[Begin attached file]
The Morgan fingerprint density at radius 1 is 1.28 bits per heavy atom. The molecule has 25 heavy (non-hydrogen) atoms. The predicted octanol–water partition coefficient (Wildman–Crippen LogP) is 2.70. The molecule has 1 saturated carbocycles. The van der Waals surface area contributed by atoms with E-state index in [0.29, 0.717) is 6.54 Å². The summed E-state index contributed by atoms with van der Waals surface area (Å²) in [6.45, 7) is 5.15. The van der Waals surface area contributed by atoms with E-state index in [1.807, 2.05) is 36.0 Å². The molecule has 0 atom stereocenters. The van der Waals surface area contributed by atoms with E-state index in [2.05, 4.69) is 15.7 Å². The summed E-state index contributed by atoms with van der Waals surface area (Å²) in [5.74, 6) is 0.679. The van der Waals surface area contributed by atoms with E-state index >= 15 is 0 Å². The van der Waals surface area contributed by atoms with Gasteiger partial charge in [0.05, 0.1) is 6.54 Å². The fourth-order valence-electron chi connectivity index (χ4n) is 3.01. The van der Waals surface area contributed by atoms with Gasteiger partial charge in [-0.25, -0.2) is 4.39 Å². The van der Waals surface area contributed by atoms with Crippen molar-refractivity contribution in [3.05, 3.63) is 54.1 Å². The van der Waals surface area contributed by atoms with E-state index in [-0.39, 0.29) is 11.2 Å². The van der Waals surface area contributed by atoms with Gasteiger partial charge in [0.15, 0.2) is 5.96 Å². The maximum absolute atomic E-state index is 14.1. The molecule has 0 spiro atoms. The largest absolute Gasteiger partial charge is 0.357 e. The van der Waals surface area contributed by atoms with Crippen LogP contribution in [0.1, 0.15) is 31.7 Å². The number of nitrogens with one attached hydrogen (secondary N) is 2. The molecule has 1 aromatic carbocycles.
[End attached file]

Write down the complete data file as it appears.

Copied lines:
The Morgan fingerprint density at radius 1 is 1.28 bits per heavy atom. The molecule has 25 heavy (non-hydrogen) atoms. The predicted octanol–water partition coefficient (Wildman–Crippen LogP) is 2.70. The molecule has 1 saturated carbocycles. The van der Waals surface area contributed by atoms with E-state index in [0.29, 0.717) is 6.54 Å². The summed E-state index contributed by atoms with van der Waals surface area (Å²) in [6.45, 7) is 5.15. The van der Waals surface area contributed by atoms with E-state index in [1.807, 2.05) is 36.0 Å². The molecule has 0 atom stereocenters. The van der Waals surface area contributed by atoms with E-state index in [2.05, 4.69) is 15.7 Å². The summed E-state index contributed by atoms with van der Waals surface area (Å²) in [5.74, 6) is 0.679. The van der Waals surface area contributed by atoms with E-state index >= 15 is 0 Å². The van der Waals surface area contributed by atoms with Gasteiger partial charge in [0.05, 0.1) is 6.54 Å². The fourth-order valence-electron chi connectivity index (χ4n) is 3.01. The van der Waals surface area contributed by atoms with Gasteiger partial charge in [-0.25, -0.2) is 4.39 Å². The van der Waals surface area contributed by atoms with Crippen molar-refractivity contribution in [3.05, 3.63) is 54.1 Å². The van der Waals surface area contributed by atoms with E-state index in [-0.39, 0.29) is 11.2 Å². The van der Waals surface area contributed by atoms with Gasteiger partial charge in [0.15, 0.2) is 5.96 Å². The maximum absolute atomic E-state index is 14.1. The molecule has 0 spiro atoms. The largest absolute Gasteiger partial charge is 0.357 e. The van der Waals surface area contributed by atoms with Crippen LogP contribution in [0.1, 0.15) is 31.7 Å². The number of nitrogens with one attached hydrogen (secondary N) is 2. The molecule has 1 aromatic carbocycles.